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Album Review

Taking his first steps with the Origin label, longtime trombone sideman Benny Powell takes his own band for a spin, focusing entirely on original compositions from himself and his comrades in arms. The album opens with a nice piece of New Orleans-infused composition that makes full use of Powell's trombone in a second-line form, showing off the horn in a traditionally leading manner, rather than relegating it to a place in a larger ensemble. "The Township Diary" brings a more laid-back approach to the sound, emphasizing sax player T.K. Blue's alto a bit more, with a bubbling bass underneath courtesy of Essiet Essiet. Pianist Sayuri Goto's first contribution to the album, "Best People," uses the trombone effectively as a lead instrument, but really allows for the first look at a good (though brief) solo from Goto. It's on the next track, a song for her niece, that Goto's chops really get shown off, with an extended run in a Keith Jarrett vein that brings the album to a more grandiose pitch. Blue's sax moves to an urban street corner blues form in the next number, and Goto's contribution following is a tired but lighthearted piece emphasizing lighter piano refrains and a flute for Blue. With a bit of call and response, Powell turns out a piece from his ex-wife, and Blue contributes another piece, this one with a bit of a bossa nova built in under his flute. Powell's lone composition for the album, "You Got It," starts out with a trombone stutter effect that seems more novelty than melody, but builds itself slowly into a showcase for some excellent solos all around, before a finale with a strong Caribbean angle that muddles the instruments together a bit before unleashing Powell on an outstanding trombone solo that could have held the song up by itself. It's not terribly common to have a trombone in front of an ensemble, and it's a special treat when a trombone actually works in the front of an ensemble. Here though, it's not just the trombone behind the album's success; it's the core trio behind the compositions (primarily T.K. Blue and Sayuri Goto) and their sparkling solos, as well as a solid rhythm section that can easily maneuver from a Caribbean groove to a late-night blues riff without missing a step.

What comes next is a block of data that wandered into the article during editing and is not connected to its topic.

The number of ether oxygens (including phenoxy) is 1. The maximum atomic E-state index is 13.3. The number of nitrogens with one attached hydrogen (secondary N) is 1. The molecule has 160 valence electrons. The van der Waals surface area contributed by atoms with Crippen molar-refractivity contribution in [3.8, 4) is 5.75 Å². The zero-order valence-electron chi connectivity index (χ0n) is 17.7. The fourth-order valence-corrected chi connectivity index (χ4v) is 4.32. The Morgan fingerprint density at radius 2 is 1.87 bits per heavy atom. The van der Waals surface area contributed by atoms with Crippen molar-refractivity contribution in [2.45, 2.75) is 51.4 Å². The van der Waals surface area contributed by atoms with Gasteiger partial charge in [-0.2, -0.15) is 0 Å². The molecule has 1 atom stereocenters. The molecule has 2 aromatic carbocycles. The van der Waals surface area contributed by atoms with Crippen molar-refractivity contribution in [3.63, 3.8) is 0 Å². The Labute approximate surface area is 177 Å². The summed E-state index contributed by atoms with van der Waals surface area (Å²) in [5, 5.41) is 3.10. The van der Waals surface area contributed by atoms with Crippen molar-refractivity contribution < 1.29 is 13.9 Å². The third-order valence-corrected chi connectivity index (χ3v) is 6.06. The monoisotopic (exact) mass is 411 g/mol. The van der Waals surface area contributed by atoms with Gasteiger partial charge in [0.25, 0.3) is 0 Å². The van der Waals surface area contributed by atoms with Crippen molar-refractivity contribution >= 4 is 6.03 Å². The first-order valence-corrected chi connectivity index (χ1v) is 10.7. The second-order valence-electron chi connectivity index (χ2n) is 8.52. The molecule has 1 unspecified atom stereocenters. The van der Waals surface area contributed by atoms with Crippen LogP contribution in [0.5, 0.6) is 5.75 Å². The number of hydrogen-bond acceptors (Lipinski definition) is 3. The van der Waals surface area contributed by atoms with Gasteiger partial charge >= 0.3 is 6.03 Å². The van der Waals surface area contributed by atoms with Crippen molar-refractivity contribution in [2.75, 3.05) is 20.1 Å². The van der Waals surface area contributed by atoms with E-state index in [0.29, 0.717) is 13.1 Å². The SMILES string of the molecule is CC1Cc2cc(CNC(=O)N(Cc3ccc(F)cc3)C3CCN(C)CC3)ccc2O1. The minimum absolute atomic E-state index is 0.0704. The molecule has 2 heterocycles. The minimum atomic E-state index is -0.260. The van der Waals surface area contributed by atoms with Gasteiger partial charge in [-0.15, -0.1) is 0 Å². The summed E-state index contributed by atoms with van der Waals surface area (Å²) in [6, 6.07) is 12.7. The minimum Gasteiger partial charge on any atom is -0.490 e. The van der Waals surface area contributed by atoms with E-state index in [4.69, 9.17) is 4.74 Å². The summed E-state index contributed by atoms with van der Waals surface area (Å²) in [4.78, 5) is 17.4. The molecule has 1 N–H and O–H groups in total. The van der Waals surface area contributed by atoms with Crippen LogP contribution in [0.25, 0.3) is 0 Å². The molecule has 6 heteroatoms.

Born: March 1, 1930 in New Orleans, LA

Genre: Jazz

Years Active: '60s, '70s, '80s, '90s, '00s

Benny Powell was a journeyman trombonist whose bold sound bridged bebop and swing. His work employed the vocal color of great swing trombonists and the technical fluidity of bop practitioners. Powell played both tenor trombone and the bigger-bored bass trombone, broadening the colors he brought to an ensemble. Known nearly exclusively as a sideman, he made valuable contributions to several notable bands, ranging from the rocking swing of Lionel Hampton to the roots-informed avant-garde of John Carter....
Full Bio
Nextep, Benny Powell
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  • $9.90
  • Genres: Jazz, Music
  • Released: Oct 21, 2008

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